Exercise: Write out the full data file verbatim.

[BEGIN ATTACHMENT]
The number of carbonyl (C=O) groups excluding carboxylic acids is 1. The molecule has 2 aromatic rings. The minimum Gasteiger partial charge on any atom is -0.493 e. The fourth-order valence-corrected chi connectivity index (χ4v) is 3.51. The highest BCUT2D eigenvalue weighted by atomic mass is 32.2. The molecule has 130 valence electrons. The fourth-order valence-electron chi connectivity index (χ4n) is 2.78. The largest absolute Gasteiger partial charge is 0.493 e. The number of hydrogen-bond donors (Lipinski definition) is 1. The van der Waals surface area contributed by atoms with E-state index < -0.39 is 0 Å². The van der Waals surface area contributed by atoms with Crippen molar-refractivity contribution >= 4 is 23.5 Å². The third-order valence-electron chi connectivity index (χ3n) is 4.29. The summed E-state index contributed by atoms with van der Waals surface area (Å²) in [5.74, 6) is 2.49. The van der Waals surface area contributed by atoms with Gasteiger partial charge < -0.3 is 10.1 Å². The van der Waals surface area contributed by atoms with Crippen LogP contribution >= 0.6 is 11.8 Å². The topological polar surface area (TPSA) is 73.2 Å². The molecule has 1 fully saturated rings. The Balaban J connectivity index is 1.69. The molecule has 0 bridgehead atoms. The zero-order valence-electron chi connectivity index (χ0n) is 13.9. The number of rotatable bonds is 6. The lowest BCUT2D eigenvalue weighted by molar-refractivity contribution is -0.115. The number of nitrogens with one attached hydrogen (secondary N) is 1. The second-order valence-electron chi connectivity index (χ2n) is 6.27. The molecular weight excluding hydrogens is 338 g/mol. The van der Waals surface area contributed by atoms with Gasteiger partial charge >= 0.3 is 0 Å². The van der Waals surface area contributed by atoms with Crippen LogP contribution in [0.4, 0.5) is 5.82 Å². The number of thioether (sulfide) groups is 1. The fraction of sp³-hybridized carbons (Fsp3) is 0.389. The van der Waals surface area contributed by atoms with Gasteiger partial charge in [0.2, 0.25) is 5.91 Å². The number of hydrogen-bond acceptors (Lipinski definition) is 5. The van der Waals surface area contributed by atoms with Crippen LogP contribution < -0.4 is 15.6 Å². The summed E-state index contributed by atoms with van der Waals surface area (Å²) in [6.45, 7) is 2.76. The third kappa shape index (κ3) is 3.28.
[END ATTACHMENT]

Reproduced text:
The number of carbonyl (C=O) groups excluding carboxylic acids is 1. The molecule has 2 aromatic rings. The minimum Gasteiger partial charge on any atom is -0.493 e. The fourth-order valence-corrected chi connectivity index (χ4v) is 3.51. The highest BCUT2D eigenvalue weighted by atomic mass is 32.2. The molecule has 130 valence electrons. The fourth-order valence-electron chi connectivity index (χ4n) is 2.78. The largest absolute Gasteiger partial charge is 0.493 e. The number of hydrogen-bond donors (Lipinski definition) is 1. The van der Waals surface area contributed by atoms with E-state index < -0.39 is 0 Å². The van der Waals surface area contributed by atoms with Crippen molar-refractivity contribution >= 4 is 23.5 Å². The third-order valence-electron chi connectivity index (χ3n) is 4.29. The summed E-state index contributed by atoms with van der Waals surface area (Å²) in [5.74, 6) is 2.49. The van der Waals surface area contributed by atoms with Gasteiger partial charge < -0.3 is 10.1 Å². The van der Waals surface area contributed by atoms with Crippen LogP contribution >= 0.6 is 11.8 Å². The topological polar surface area (TPSA) is 73.2 Å². The molecule has 1 fully saturated rings. The Balaban J connectivity index is 1.69. The molecule has 0 bridgehead atoms. The zero-order valence-electron chi connectivity index (χ0n) is 13.9. The number of rotatable bonds is 6. The lowest BCUT2D eigenvalue weighted by molar-refractivity contribution is -0.115. The number of nitrogens with one attached hydrogen (secondary N) is 1. The second-order valence-electron chi connectivity index (χ2n) is 6.27. The molecular weight excluding hydrogens is 338 g/mol. The van der Waals surface area contributed by atoms with Gasteiger partial charge >= 0.3 is 0 Å². The van der Waals surface area contributed by atoms with Crippen LogP contribution in [0.4, 0.5) is 5.82 Å². The number of thioether (sulfide) groups is 1. The fraction of sp³-hybridized carbons (Fsp3) is 0.389. The van der Waals surface area contributed by atoms with Gasteiger partial charge in [0.2, 0.25) is 5.91 Å². The number of hydrogen-bond acceptors (Lipinski definition) is 5. The van der Waals surface area contributed by atoms with Crippen LogP contribution < -0.4 is 15.6 Å². The summed E-state index contributed by atoms with van der Waals surface area (Å²) in [6.45, 7) is 2.76. The third kappa shape index (κ3) is 3.28.